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  1. #1
    JohnI is offline Member 515 points
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    Another diploma mill?

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    Can Texila administration explain this article? https://www.guyanaguardian.com/us-de...ot-recognized/

    Cheers,

    JohnI

  2. #2
    leadsled is offline Senior Member
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    Sad!

    There is a lot of confusion about the acceptability and validity of higher education in general. In the USA, academic institutions are accredited either "regionally" or "nationally". When researching the accreditation status of a U.S. school, use the The Council for Higher Education Accreditation (CHEA) database: LINK: User Agreement

    When it comes to medical schools, The World Health Organization (WHO) DOES NOT ACCREDIT Medical schools!!!!! The WHO used to list medical schools but does not do that anymore. So any school that says it is accredited by WHO is full of it! "The World Health Organization’s World Directory of Medical Schools is no longer incorporated in the Avicenna Directory, but has been transferred to the new World Directory of Medical Schools. " http://www.who.int/hrh/wdms/en/

    The country that the medical school operates in grants medical school approval. These schools are now listed in the World Directory of Medical School's website sponsored by the World Federation for Medical Education (WFME ) and the Foundation for Advancement of International Medical Education and Research LINK: (FAIMER). https://search.wdoms.org/

    Perhaps graduates are eligible to apply for a license within the hosting country but that may or may not be the case simply because the school is often organized as a business....... no guarantees! Bottom line, before enrolling and plunking down tens of thousands of dollars, DO YOUR RESEARCH!

    Disclaimer: I am not affiliated with any school or government!
    Last edited by leadsled; 12-19-2016 at 04:24 PM.

  3. #3
    Med grad is offline Junior Member 525 points
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    Texila is a fraud and is targeting mainly Nigerians and Indians. Another school that is highly suspicious and seems to be targeting mostly Indians is American University of Barbados.

    But there were a few inaccuracies in the article. Taxila is listed in the WHO directory and that is a basic requirement to take the Steps. That is not accreditation but a basic requirement for ECFMG certification.The US Department of Education has no oversight over medical degrees and does not authentic medical credentials issues by foreign medical schools. ECFMG is the only organization that is specifically tasked to do that. Hence it is theoretically possible for someone from Texilla to apply to write the USMLE and even theoretically apply for residency through the Match. Whether the person would be successful is another matter all together! Just to be clear: I am not advocating that you should set sail for Guyana. I am only point out the some errors in the article.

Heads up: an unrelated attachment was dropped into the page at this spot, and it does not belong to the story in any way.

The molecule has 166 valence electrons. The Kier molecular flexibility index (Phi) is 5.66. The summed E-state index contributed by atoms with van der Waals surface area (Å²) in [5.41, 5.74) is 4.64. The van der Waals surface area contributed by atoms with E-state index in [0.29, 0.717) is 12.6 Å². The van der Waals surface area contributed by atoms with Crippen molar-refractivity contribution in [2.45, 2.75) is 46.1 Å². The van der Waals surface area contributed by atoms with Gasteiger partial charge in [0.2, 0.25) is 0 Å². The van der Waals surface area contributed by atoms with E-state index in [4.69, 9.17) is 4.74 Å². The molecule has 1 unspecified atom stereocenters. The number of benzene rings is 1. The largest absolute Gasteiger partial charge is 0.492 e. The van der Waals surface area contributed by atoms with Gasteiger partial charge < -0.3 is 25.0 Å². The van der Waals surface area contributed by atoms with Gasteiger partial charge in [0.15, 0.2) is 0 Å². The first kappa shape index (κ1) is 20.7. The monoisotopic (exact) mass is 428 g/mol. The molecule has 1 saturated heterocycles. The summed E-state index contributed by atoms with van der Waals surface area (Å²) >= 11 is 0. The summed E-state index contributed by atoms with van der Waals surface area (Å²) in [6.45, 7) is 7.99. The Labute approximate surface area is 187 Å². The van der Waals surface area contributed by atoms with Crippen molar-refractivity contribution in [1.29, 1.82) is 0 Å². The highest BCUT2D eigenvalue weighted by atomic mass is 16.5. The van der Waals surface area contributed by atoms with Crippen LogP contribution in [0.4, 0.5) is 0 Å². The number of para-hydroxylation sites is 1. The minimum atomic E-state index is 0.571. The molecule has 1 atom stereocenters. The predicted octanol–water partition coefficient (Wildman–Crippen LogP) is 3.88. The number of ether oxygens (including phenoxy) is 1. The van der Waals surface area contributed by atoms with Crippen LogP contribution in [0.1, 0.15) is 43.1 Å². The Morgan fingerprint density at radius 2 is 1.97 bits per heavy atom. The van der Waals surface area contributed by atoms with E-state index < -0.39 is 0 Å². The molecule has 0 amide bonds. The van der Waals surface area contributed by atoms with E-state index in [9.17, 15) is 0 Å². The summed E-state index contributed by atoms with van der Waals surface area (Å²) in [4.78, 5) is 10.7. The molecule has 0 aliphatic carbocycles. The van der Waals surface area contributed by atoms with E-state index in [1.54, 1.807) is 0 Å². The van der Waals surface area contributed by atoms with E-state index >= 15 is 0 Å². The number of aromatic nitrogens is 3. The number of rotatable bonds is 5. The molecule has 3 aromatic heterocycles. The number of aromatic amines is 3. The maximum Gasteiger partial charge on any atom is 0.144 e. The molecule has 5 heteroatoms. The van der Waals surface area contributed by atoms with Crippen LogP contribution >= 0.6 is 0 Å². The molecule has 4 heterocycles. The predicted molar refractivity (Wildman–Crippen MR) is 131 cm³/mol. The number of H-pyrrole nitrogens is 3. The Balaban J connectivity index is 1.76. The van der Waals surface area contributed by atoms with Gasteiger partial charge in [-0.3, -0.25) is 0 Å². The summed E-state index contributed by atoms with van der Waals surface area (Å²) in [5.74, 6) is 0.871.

The medical degree need not be accredited in the US for it to be valid here. In fact no foreign medical degree is ever accredited in the US in the true sense of the word. The article misses that point all together. It seems the journalistic standards in Guyana are about as strong as their oversight of medical schools that operate there!

    But there is no excuse for not looking into these place before enrolling.

  4. #4
    leadsled is offline Senior Member
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    It's interesting the article brings (CAAM-HP) accreditation issues into the picture. http://www.caam-hp.org/assessedprogrammes.html
    Technically, Guyana is a South American country that has "political ties" with the Caribbean (CARICOM) but does not technically need to associate or receive accreditation from CAAM-HP! It's recognition from the country of Guyana should be adequate, so it is difficult to understand why the institution would care or even mention (CAAM-HP) accreditation??
    Last edited by leadsled; 12-19-2016 at 04:38 PM.

  5. #5
    leadsled is offline Senior Member
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    Okay I found the answer:

    "Agreement Establishing the CAAM-HP
    The CAAM-HP was legally constituted with an Agreement. This Agreement, the Agreement Establishing the Caribbean Accreditation Authority for Education in Medicine and other Health Professions, was signed by five (5) Heads of Government in November 2003, at which time the Agreement became provisionally applicable. To date, thirteen (13) CARICOM member countries have signed the Agreement:
    Antigua & Barbuda
    The Bahamas
    Barbados
    Belize
    Dominica
    Grenada
    Guyana
    Jamaica
    St. Kitts & Nevis
    St. Lucia
    St. Vincent & the Grenadines
    Suriname
    Trinidad & Tobago"

    It's interesting to note that Montserrat was not a signatory country to CAAM-HP but USAT applied anyway and was denied accreditation. Shows initiative but perhaps an indicator of politics?
    Last edited by leadsled; 12-19-2016 at 05:33 PM.

  6. #6
    Med grad is offline Junior Member 525 points